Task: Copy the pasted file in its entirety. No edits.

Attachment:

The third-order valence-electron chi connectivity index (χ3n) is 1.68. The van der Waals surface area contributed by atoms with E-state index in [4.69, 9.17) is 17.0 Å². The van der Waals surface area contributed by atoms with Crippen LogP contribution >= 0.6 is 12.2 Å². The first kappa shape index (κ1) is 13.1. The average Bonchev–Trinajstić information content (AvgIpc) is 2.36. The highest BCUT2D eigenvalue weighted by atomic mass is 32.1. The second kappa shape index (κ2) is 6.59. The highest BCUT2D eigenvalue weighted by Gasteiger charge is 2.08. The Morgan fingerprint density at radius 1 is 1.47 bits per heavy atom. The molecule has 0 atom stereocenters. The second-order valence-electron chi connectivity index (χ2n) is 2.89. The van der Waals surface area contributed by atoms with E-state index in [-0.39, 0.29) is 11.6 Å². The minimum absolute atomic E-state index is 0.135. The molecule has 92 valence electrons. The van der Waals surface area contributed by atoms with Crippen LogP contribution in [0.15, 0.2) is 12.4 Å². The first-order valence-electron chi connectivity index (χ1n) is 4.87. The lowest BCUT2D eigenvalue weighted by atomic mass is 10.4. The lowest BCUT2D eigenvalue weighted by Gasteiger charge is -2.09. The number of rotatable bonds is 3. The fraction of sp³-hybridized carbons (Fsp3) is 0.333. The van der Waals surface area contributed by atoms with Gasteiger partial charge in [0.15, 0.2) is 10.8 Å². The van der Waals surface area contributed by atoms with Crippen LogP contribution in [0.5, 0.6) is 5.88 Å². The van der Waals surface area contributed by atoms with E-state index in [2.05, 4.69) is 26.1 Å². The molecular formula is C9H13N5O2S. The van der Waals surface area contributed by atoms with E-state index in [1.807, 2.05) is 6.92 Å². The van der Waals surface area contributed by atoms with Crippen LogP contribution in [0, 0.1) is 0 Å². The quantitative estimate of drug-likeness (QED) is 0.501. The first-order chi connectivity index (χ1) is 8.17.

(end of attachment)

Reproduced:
The third-order valence-electron chi connectivity index (χ3n) is 1.68. The van der Waals surface area contributed by atoms with E-state index in [4.69, 9.17) is 17.0 Å². The van der Waals surface area contributed by atoms with Crippen LogP contribution >= 0.6 is 12.2 Å². The first kappa shape index (κ1) is 13.1. The average Bonchev–Trinajstić information content (AvgIpc) is 2.36. The highest BCUT2D eigenvalue weighted by atomic mass is 32.1. The second kappa shape index (κ2) is 6.59. The highest BCUT2D eigenvalue weighted by Gasteiger charge is 2.08. The Morgan fingerprint density at radius 1 is 1.47 bits per heavy atom. The molecule has 0 atom stereocenters. The second-order valence-electron chi connectivity index (χ2n) is 2.89. The van der Waals surface area contributed by atoms with E-state index in [-0.39, 0.29) is 11.6 Å². The minimum absolute atomic E-state index is 0.135. The molecule has 92 valence electrons. The van der Waals surface area contributed by atoms with Crippen LogP contribution in [0.15, 0.2) is 12.4 Å². The first-order valence-electron chi connectivity index (χ1n) is 4.87. The lowest BCUT2D eigenvalue weighted by atomic mass is 10.4. The lowest BCUT2D eigenvalue weighted by Gasteiger charge is -2.09. The number of rotatable bonds is 3. The fraction of sp³-hybridized carbons (Fsp3) is 0.333. The van der Waals surface area contributed by atoms with Gasteiger partial charge in [0.15, 0.2) is 10.8 Å². The van der Waals surface area contributed by atoms with Crippen LogP contribution in [0.5, 0.6) is 5.88 Å². The van der Waals surface area contributed by atoms with E-state index in [2.05, 4.69) is 26.1 Å². The molecular formula is C9H13N5O2S. The van der Waals surface area contributed by atoms with E-state index in [1.807, 2.05) is 6.92 Å². The van der Waals surface area contributed by atoms with Crippen LogP contribution in [0, 0.1) is 0 Å². The quantitative estimate of drug-likeness (QED) is 0.501. The first-order chi connectivity index (χ1) is 8.17.